The Massachusetts College of Pharmacy and Allied Health
builds on Longwood Avenue. Founded in 1823, it is
the second oldest college of pharmacy in the United
The School of Practical Arts is founded. Now known
as the Art Institute of Boston, it is associated with
Lesley College and is located at 700 Beacon Street.
is founded as a convent and academy. Mainnis and Walsh,
architects for many of Boston's Roman Catholic institutions,
design the building at 400 The Fenway.
-1930s: The Back Bay Fens is largely redesigned
in a more formal style by landscape architect Arthur
Shurcliff, who reconfigured the waterway to form a
reflecting pool for the new Fenway façade of
the Museum of Fine Arts, filled in the lagoons for
playing fields, and added a formal rose garden.
Massachusetts Avenue is known as Little Harlem for
its jazz night life. Duke Ellington, Billie Holliday,
and Ella Fitzgerald all perform here. It is the era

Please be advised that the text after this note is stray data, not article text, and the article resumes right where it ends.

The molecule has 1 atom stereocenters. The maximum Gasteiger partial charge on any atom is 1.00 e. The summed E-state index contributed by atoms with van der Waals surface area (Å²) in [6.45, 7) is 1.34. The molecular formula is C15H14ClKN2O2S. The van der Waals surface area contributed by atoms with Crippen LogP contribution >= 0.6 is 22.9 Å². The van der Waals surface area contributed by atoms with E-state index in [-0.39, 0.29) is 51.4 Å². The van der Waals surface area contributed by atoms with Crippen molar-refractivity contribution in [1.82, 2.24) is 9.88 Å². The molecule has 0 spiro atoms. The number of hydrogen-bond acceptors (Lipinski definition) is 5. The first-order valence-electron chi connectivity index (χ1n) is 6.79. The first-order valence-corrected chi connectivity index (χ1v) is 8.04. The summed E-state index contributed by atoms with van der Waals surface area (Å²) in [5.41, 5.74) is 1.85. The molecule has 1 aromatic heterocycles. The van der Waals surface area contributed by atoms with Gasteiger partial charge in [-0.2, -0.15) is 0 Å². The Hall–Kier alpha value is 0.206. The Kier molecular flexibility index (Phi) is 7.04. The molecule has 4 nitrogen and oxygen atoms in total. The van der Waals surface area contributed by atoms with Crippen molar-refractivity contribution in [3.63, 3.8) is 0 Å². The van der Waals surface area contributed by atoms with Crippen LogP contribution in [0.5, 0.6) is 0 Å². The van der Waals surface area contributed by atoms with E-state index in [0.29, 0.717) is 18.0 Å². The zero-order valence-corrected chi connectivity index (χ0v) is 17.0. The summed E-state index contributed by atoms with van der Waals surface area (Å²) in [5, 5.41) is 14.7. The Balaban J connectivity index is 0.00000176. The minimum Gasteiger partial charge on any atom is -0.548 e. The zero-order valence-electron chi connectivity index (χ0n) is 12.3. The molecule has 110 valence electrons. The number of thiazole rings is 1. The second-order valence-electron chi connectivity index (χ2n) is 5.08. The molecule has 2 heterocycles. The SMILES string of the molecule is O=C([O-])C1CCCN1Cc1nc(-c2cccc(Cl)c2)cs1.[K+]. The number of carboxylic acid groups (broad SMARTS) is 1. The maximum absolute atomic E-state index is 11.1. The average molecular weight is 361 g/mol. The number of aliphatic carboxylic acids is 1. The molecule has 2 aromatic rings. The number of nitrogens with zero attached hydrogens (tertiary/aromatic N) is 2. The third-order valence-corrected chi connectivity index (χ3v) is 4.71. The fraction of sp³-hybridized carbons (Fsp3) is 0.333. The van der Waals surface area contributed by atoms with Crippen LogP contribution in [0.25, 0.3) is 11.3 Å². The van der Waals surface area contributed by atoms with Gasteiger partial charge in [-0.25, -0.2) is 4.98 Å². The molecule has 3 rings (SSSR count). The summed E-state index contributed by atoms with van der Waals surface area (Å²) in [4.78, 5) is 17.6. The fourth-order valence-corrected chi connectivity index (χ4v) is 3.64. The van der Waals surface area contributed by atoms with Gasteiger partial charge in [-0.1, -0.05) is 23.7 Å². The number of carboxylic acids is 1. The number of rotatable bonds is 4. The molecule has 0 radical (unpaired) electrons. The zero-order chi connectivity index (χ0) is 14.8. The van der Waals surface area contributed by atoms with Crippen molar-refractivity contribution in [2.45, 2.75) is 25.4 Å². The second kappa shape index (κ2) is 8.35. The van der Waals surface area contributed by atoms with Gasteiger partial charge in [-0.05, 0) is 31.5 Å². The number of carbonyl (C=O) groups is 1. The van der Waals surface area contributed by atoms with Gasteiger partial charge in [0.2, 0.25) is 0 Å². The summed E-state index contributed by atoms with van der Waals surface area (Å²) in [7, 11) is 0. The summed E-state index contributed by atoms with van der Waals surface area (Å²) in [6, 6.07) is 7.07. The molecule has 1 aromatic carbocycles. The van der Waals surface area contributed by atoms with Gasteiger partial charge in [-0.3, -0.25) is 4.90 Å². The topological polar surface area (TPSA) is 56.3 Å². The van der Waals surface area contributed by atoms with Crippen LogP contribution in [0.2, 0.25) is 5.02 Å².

of the big band, ballrooms, nightclubs, theaters,
and first run movie houses.
Boston Latin School moves to 78 Avenue Louis Pasteur
in a building designed by James McLauglin. Originally
founded in Roxbury in 1635, Boston Latin School is
the oldest public school in the United States.The
Harvard School of Public Health is established in
the Longwood Medical Area.
The Greek Orthodox Cathedral of New England is built
at 520 Parker Street. The exterior is designed by
Worcester architect, Hachadoor S. Demoorjian, and
the interior is the unique collaboration of three
of Boston's most important designers and scholars:
Ralph Adam Cram (chair of MIT School of Architecture),
Kenneth Conant (Harvard professor), and Charles J.
Connick (a noted stain glass designer). The first
Greek Orthodox Church in Boston is first established
in rental quarters in 1899 and then in its own building
on Winchester Street in 1907, which was the fourth
Greek Orthodox in America. Between the 1890s and 1910
many Greeks emigrate to Boston and later a number
of Greek immigrants who had settled in small New England
towns move to Boston.
The Sears Building is completed at the intersection